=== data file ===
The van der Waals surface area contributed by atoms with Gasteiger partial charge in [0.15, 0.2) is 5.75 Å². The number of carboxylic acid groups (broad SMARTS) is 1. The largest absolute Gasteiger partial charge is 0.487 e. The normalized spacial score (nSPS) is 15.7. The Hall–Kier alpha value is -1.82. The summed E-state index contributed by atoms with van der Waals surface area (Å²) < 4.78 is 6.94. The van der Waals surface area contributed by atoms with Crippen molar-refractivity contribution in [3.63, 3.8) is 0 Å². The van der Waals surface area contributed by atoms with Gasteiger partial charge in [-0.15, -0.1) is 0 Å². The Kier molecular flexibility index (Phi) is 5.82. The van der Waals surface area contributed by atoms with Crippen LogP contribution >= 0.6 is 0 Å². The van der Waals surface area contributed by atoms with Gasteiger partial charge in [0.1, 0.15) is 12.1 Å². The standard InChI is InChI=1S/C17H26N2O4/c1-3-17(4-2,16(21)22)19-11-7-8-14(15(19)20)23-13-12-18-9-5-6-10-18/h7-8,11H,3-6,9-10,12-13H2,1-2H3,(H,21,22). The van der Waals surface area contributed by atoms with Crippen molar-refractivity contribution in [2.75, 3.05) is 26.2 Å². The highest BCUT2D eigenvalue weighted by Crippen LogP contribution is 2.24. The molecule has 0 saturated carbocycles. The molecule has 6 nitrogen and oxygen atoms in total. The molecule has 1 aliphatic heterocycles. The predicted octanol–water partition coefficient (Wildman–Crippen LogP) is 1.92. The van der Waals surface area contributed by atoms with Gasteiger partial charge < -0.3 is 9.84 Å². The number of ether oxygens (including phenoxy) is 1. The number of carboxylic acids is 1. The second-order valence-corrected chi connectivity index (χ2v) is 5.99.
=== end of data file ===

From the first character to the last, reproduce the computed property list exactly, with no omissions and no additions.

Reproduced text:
The van der Waals surface area contributed by atoms with Gasteiger partial charge in [0.15, 0.2) is 5.75 Å². The number of carboxylic acid groups (broad SMARTS) is 1. The largest absolute Gasteiger partial charge is 0.487 e. The normalized spacial score (nSPS) is 15.7. The Hall–Kier alpha value is -1.82. The summed E-state index contributed by atoms with van der Waals surface area (Å²) < 4.78 is 6.94. The van der Waals surface area contributed by atoms with Crippen molar-refractivity contribution in [3.63, 3.8) is 0 Å². The van der Waals surface area contributed by atoms with Gasteiger partial charge in [-0.15, -0.1) is 0 Å². The Kier molecular flexibility index (Phi) is 5.82. The van der Waals surface area contributed by atoms with Crippen LogP contribution >= 0.6 is 0 Å². The van der Waals surface area contributed by atoms with Gasteiger partial charge in [0.1, 0.15) is 12.1 Å². The standard InChI is InChI=1S/C17H26N2O4/c1-3-17(4-2,16(21)22)19-11-7-8-14(15(19)20)23-13-12-18-9-5-6-10-18/h7-8,11H,3-6,9-10,12-13H2,1-2H3,(H,21,22). The van der Waals surface area contributed by atoms with Crippen molar-refractivity contribution in [2.75, 3.05) is 26.2 Å². The highest BCUT2D eigenvalue weighted by Crippen LogP contribution is 2.24. The molecule has 0 saturated carbocycles. The molecule has 6 nitrogen and oxygen atoms in total. The molecule has 1 aliphatic heterocycles. The predicted octanol–water partition coefficient (Wildman–Crippen LogP) is 1.92. The van der Waals surface area contributed by atoms with Gasteiger partial charge < -0.3 is 9.84 Å². The number of ether oxygens (including phenoxy) is 1. The number of carboxylic acids is 1. The second-order valence-corrected chi connectivity index (χ2v) is 5.99.